``````a := make([]int, 0, 3) // a == [], cap(a) == 3
a = append(a, 1, 2, 3) // a == [1 2 3], cap(a) == 3
a = append(a, 4)       // a == [1 2 3 4], cap(a) == 6

// Appending to a nil slice...
var c []int           // c == [], cap(a) == 0
c = append(c, 10, 20) // c == [10 20], cap(c) == 2
``````

## Modifying slices

Remember that a slice points to an underlying array.

If we modify the elements of a slice, it also modifies the elements in the underlying array. And the changes will be visible to all other slices that point to that same array segment.

``````a := []int{10, 20, 30, 40, 50} // [10 20 30 40 50]
b := a[:3]                     // b == [10 20 30], cap(b) == 5

// Appending one element to b will not allocate a new array
// because b has enough capacity.
// append adds the element to the end of the slice (index 3
// in the underlying array) and the change is visible to a.
b = append(b, 34)

// b == [10 20 30 34], cap(b) == 5
// a == [10 20 30 34 50]

// Appending two more elements to b will allocate a new array
// because b does not have enough capacity.
// append will copy the existing and new elements into the new
// array, so these changes will not be visible to a.
b = append(b, 10, 49)

// b == [10 20 30 34 10 49]
// a == [10 20 30 34 50]
``````

If a function receives a slice argument, changes to the elements of the slice will be visible to the caller.

``````func main() {
a := make([]int, 5)
modifySlice(a)
// a == [0 0 0 45 0]
}

func modifySlice(s []int) {
b := s[:3]
// Appending to b adds the element to the end of the
// slice (index 3 in the underlying array) and the change
// is visible to a.
b = append(b, 45) // b == [0 0 0 45]
}
``````

## Review

With all we’ve learned so far, we’re ready to review the snippet at the beginning of this post.

``````func main() {
nums := []int{1, 2, 3}
loopNums(nums)
}

func loopNums(nums []int) {
for i := 0; i < 5; i++ {
fmt.Println(shiftNums(nums))
}
}

func shiftNums(nums []int) int {
first := nums
nums = append(nums[:0], nums[1:]...)
return first
}

// Output:
// 1
// 2
// 3
// 3
// 3
``````

`shiftNums` appends `nums[1:]...` to `nums[:0]`, assigns the result to `nums`, and then returns the first element in the initial `nums` slice.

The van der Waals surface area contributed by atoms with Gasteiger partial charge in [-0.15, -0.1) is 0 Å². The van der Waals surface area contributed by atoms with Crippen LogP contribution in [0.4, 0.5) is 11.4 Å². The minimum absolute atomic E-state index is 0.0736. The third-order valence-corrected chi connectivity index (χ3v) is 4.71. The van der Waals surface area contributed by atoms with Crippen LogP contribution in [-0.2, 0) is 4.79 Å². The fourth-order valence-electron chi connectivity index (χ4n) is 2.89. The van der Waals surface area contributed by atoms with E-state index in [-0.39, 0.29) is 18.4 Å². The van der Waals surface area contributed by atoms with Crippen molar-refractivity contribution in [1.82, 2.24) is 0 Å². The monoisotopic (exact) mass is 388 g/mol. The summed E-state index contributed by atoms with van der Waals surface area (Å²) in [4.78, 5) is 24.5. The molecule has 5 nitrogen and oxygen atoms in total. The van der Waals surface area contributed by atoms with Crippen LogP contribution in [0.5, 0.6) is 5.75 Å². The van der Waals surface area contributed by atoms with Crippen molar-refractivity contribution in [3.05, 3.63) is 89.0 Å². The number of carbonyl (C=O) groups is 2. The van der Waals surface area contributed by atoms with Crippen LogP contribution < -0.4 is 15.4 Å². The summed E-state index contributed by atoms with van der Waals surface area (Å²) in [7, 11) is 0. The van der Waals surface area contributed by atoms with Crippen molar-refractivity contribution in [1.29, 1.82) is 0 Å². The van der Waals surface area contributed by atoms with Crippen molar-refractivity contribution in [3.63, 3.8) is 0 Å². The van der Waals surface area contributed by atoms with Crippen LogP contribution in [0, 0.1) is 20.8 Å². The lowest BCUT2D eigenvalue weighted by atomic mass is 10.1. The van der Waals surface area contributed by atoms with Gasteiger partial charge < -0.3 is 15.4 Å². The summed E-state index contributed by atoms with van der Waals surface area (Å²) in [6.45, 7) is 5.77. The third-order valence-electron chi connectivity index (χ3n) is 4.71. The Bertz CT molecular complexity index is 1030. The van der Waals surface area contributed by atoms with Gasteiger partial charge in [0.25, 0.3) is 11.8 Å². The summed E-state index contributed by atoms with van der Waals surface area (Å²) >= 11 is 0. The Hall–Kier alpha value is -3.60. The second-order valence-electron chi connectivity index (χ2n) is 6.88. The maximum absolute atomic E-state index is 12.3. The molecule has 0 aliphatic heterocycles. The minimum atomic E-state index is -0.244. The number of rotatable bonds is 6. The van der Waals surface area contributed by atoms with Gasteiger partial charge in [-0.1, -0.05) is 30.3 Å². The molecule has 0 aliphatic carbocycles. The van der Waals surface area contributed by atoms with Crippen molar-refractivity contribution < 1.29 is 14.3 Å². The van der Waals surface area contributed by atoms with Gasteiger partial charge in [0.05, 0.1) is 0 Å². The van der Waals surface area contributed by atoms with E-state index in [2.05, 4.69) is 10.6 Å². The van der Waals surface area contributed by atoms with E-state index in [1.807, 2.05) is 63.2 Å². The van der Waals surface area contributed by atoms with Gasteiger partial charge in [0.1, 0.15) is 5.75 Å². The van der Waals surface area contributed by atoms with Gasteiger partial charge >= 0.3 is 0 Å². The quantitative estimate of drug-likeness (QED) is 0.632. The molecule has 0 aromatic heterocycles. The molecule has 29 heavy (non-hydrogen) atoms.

Let’s take a closer look at the `append` expression.

The first argument to `append` is `nums[:0]`. `nums[:0]` returns a slice that points to the same array as `nums`. The slice contains zero elements, counting from the first element in `nums`. It has a value of `[]`, a length of 0, and a capacity of 3.

The second argument to `append` is `nums[1:]...`, which spreads all the elements in `nums` except the first.

In the first iteration, the value of `nums` is `[1 2 3]`. Appending `nums[:0]` and `nums[1:]...` will store the second and third elements of `nums` (`2` and `3`) in indexes `0` and `1` of the underlying array. (We assign the resulting slice to `nums`, but this assignment has no further effect.)

`loopNums` then prints the return value (`1`) to the console.

The modification to the underlying array is visible to `nums` in `loopNums`, and the value of `nums` before the second iteration is `[2 3 3]`.

In the second iteration, calling `append` stores the second and third elements of `nums` (`3` and `3`) in indexes `0` and `1` of the array. The next value of `nums` in `loopNums` is `[3 3 3]`. And the program prints `2` to the console.

For each iteration after this point, the value of `nums` in `loopNums` will remain `[3 3 3]`, and the program will continue to print `3`.

## Conclusion

Because they grow dynamically and make copies only when needed, slices provide a lot of flexibility and efficiency when working with sequences of data in Go.

1. This technique of growing an array by copying to a new, larger array is the same way dynamic arrays work in languages like Python and Java. The rate of growing the new arrays, the growth factor, is typically around 1.5 - 2. ↩︎